Miss Anthony- But your honor will not deny me this one and only poor privilege of protest against this high-handed outrage upon my citizen's rights. May it please the Court to remember that since the day of my arrest last November, this is the first time that either myself or any person of my disfranchised class has been allowed a word of defense before judge or jury-

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Judge Hunt- The prisoner must sit down-the Court cannot allow it.

Miss Anthony- All of my prosecutors, from the 8th ward corner grocery politician, who entered the compliant, to the United States Marshal, Commissioner, District Attorney, District Judge, your honor on the bench, not one is my peer, but each and all are my political sovereigns; and had your honor submitted my case to the jury, as was clearly your duty, even then I should have had just cause of protest, for not one of those men was my peer; but, native or foreign born, white or black, rich or poor, educated or ignorant, awake or asleep, sober or drunk, each and every man of them was my political superior; hence, in no sense, my peer. Even, under such circumstances, a commoner of England, tried before a jury of Lords, would have far less cause to complain than should I, a woman, tried before a jury of men. Even my counsel, the Hon. Henry R. Selden, who has argued my cause so ably, so earnestly, so unanswerably before your honor, is my political sovereign. Precisely as no disfranchised person is entitled to sit upon a jury, and no woman is entitled to the franchise, so, none but a regularly admitted lawyer is allowed to practice in the courts, and no woman can gain admission to the bar-hence, jury, judge, counsel, must all be of the superior class.

Judged Hunt- The Court must insist-the prisoner has been tried according to the established forms of law.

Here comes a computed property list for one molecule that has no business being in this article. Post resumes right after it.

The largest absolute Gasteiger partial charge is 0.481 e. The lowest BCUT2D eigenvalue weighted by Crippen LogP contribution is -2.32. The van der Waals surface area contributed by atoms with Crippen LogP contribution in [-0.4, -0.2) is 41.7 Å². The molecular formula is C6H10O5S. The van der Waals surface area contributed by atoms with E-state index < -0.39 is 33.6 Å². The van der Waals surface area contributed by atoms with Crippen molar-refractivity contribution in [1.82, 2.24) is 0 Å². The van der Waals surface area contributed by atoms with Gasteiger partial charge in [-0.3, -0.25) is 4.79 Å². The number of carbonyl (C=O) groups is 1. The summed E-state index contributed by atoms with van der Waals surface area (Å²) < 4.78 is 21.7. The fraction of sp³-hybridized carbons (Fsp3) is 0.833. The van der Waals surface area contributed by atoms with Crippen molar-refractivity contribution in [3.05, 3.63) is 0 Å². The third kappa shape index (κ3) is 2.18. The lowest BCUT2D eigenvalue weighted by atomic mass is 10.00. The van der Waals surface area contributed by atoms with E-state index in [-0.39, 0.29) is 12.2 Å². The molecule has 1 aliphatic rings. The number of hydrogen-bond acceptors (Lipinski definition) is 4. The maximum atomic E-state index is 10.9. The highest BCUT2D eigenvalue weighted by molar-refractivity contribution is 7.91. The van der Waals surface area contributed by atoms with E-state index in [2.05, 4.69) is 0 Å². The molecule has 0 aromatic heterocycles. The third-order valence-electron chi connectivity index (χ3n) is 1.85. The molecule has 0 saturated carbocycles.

Miss Anthony- Yes, your honor, but by forms of law all made by men, interpreted by men, administered by men, in favor of men, and against women; and hence, your honor's ordered verdict of guilty; against a United States citizen for the exercise of "that citizen's right to vote," simply because that citizen was a woman and not a man. But, yesterday, the same man made forms of law, declared it a crime punishable with $1,000 fine and six months imprisonment, for you, or me, or you of us, to give a cup of cold water, a crust of bread, or a night's shelter to a panting fugitive as he was tracking his way to Canada. And every man or woman in whose veins coursed a drop of human sympathy violated that wicked law, reckless of consequences, and was justified in so doing. As then, the slaves who got their freedom must take it over, or under, or through the unjust forms of law, precisely so, now, must women, to get their right to a voice in this government, take it; and I have taken mine, and mean to take it at every possible opportunity.

Judge Hunt -The Court orders the prisoner to sit down. It will not allow another word.

Miss Anthony -When I was brought before your honor for trial, I hoped for a broad and liberal interpretation of the Constitution and its recent amendments, that should declare all United States citizens under its protecting gis-that should declare equality of rights the national guarantee to all persons born or naturalized in the United States. But failing to get this justice-failing, even, to get a trial by a jury not of my peers-I ask not leniency at your hands-but rather the full rigors of the law:

Judge Hunt -The Court must insist-
(Here the prisoner sat down.)

Judge Hunt -The prisoner will stand up.
(Here Miss Anthony arose again.)
The sentence of the Court is that you pay a fine of one hundred dollars and the costs of the prosecution.

Miss Anthony -May it please your honor, I shall never pay a dollar of your unjust penalty. All the stock in trade I possess is a $10,000 debt, incurred by publishing my paper- The Revolution -four years ago, the sole object of which was to educate all women to do precisely as I have done, rebel against your manmade, unjust, unconstitutional forms of law, that tax, fine, imprison and hang women, while they deny them the right of representation in the government; and I shall work on with might and main to pay every dollar of that honest debt, but not a penny shall go to this unjust claim. And I shall earnestly and persistently continue to urge all women to the practical recognition of the old revolutionary maxim, that "Resistance to tyranny is obedience to God."

Judge Hunt -Madam, the Court will not order you committed until the fine is paid.

{Excerpt Ends}